Cerebral Palsy is an exciting area of research, science, and clinical practice. Discoveries are being made all the time particularly when it comes to specific areas of living with CP, such as the difference between Level I and V.
The Cerebral Palsy Society regularly gets approached with research opportunities. This page is a place to learn about different studies and the summaries of their results.
- If you are interested in learning more about the studies listed below, please contact the researcher directly.
- If you would like information about CP research in general, please contact Cerebral Palsy Society Researcher and Writer Amy Hogan email@example.com.
- Anyone interested in having their research featured on this page should contact Cerebral Palsy Society Researcher and Writer Amy Hogan firstname.lastname@example.org. You will be asked to submit an intro of no more than 200 words, a 2-3 minute video or a written document (maximum of 1 x A4 page) explaining your research, and a head and shoulders photo of yourself.
* Please note – Research projects may be delayed or changed due to Covid-19 restrictions. Please discuss this with the researchers for the specific study. Please follow all Covid-19 restrictions and requirements when taking part in a study.
Experiences of disabled people in accessing health care during COVID-19 pandemic – Research
People with disabilities, their parents and whānau, are invited to participate in a research project looking at their experiences in accessing health care during the pandemic. This project also looks at the possible impacts of access barriers on disabled people’s short and long-term health outcomes.
As a disabled researcher, Dr. Solmaz Nazari Orakani wants to hear the stories and experiences of as many parents and whānau as possible. By capturing the voices of the disability community, she will be able to inform policymakers, so they set up the new health and disability support system in a way that the needs of disabled children are accounted for and met.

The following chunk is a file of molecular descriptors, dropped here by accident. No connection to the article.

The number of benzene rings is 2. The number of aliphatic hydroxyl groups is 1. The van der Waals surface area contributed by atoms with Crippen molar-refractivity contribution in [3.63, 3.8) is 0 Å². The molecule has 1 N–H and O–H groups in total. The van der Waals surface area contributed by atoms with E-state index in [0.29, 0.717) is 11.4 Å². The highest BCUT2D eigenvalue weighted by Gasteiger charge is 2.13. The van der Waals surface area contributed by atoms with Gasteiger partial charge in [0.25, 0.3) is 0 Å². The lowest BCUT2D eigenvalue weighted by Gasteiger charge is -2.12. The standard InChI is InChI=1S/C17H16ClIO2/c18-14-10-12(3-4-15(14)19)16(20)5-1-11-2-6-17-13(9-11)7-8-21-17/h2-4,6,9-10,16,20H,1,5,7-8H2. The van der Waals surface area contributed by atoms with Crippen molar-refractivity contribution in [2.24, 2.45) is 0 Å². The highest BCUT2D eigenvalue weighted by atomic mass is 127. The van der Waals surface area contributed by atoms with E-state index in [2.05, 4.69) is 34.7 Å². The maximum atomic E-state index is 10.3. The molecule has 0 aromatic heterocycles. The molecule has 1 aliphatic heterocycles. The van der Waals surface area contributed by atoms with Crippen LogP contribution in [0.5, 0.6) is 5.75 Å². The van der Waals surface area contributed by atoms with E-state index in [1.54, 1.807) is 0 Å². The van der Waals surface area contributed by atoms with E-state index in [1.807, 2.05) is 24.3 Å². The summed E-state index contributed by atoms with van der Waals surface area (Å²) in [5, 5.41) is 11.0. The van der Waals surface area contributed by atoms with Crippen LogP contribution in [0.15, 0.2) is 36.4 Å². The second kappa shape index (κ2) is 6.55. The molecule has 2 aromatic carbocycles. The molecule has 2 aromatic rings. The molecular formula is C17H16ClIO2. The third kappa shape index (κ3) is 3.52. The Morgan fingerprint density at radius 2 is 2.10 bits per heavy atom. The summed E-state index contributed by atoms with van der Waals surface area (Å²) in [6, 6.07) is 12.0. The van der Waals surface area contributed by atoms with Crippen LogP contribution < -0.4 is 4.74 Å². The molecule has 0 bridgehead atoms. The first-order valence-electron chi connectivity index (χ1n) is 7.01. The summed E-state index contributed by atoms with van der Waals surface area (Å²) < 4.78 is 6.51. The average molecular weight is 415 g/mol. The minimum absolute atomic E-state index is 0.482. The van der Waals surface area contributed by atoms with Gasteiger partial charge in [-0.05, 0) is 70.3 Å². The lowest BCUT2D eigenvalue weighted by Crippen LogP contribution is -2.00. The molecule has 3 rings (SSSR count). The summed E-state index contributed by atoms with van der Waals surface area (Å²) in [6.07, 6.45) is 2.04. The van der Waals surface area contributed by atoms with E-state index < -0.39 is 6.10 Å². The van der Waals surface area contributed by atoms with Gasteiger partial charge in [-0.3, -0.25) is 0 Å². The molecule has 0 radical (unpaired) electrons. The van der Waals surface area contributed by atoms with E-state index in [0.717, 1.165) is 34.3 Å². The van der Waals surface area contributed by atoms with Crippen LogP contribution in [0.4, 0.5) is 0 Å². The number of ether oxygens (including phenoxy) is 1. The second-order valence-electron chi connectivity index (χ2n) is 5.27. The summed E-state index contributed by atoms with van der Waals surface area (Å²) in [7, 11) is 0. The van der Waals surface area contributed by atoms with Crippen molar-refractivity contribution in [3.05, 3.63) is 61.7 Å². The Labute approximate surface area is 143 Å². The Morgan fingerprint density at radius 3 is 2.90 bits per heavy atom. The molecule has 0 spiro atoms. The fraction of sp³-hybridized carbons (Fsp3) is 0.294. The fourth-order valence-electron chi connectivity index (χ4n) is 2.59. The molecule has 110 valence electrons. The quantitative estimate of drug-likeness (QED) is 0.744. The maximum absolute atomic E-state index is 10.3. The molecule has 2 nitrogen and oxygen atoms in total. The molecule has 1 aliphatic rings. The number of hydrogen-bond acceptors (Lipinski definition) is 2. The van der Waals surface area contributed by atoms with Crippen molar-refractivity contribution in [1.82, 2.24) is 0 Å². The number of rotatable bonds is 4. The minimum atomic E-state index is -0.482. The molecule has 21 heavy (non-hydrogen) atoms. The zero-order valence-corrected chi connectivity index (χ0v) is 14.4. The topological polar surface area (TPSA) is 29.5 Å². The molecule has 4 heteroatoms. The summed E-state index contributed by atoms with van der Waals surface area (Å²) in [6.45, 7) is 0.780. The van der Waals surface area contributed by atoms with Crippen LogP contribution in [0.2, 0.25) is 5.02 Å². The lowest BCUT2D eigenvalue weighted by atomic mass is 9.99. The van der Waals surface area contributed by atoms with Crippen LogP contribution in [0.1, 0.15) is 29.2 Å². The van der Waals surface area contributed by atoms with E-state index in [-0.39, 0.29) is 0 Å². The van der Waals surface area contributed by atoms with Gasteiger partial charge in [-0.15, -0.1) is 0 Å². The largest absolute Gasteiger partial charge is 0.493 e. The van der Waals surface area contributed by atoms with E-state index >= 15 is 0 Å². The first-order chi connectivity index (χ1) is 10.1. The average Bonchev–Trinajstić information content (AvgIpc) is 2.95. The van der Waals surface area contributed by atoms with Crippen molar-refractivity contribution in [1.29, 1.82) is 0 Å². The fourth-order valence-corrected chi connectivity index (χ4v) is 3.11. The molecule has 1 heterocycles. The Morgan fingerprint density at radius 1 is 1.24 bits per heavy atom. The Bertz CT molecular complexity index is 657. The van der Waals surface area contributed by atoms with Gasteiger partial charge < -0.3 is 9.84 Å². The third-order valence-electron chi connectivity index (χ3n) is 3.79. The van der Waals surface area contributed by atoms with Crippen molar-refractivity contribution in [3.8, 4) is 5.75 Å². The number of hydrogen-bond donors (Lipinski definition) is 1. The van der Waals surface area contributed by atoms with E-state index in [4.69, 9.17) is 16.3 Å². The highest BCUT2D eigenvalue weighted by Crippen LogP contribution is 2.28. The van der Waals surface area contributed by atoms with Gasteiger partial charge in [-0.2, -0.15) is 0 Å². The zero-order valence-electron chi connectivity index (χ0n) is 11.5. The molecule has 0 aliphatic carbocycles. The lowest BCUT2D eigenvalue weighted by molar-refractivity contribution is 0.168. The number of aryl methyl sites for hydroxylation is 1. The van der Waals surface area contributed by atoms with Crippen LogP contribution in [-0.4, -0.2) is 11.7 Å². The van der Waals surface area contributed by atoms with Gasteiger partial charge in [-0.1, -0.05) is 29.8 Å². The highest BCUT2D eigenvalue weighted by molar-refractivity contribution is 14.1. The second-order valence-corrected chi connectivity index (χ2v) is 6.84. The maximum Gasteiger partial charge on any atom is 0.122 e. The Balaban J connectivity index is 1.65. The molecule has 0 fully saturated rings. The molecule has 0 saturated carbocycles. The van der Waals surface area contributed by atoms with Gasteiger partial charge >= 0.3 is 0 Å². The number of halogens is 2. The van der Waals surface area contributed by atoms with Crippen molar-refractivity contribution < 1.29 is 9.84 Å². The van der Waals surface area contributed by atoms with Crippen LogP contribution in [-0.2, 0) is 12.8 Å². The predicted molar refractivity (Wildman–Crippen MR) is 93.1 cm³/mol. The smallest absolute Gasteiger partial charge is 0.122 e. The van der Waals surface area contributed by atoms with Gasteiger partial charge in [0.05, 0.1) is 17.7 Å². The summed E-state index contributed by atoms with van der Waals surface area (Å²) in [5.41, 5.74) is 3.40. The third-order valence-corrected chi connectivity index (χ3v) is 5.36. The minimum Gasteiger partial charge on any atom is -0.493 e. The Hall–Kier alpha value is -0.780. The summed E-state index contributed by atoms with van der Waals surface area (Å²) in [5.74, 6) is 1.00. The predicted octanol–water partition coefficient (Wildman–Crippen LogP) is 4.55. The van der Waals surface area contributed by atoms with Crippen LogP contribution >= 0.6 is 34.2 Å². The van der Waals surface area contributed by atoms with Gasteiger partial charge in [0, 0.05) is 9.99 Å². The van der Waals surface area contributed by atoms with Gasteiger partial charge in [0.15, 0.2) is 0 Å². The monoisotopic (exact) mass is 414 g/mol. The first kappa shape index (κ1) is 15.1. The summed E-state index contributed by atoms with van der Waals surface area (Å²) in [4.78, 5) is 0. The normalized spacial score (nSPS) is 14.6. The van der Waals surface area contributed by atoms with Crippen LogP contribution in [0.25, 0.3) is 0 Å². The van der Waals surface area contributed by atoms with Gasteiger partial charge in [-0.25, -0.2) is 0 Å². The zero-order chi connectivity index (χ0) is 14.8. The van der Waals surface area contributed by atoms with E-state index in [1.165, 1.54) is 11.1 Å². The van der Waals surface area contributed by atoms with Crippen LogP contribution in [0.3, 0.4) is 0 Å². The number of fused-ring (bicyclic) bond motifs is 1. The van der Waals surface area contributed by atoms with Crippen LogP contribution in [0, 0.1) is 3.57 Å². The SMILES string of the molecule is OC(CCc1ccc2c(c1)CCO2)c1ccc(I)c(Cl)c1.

This work is being done by a team of researchers with lived experience of disability at the Faculty of Health at Te Herenga Waka – Victoria University of Wellington. Participation will involve taking part in one interview session for 45 to 60 minutes. Participants will be given a Koha ($50 voucher) as an appreciation for their time.
To find out more about this research or express your interest, please contact Dr. Solmaz Nazari Orakani via her email address: Solmaz.NazariOrakani@vuw.ac.nz
Respiratory Health in Tamariki with Cerebral Palsy
The New Zealand Cerebral Palsy Register would like to let you know about a research opportunity for people living in the Auckland Tāmaki Makaurau area.
The research project is about trying to recognise early breathing and lung related problems in children with Cerebral Palsy. This is done by:
- A parent/caregiver or person with CP filling-in an online questionnaire which takes about 15-20 minutes to finish
- Matching your information to future hospital and emergency department admissions that were due to respiratory illness and medications that were prescribed for respiratory illness in cerebral palsy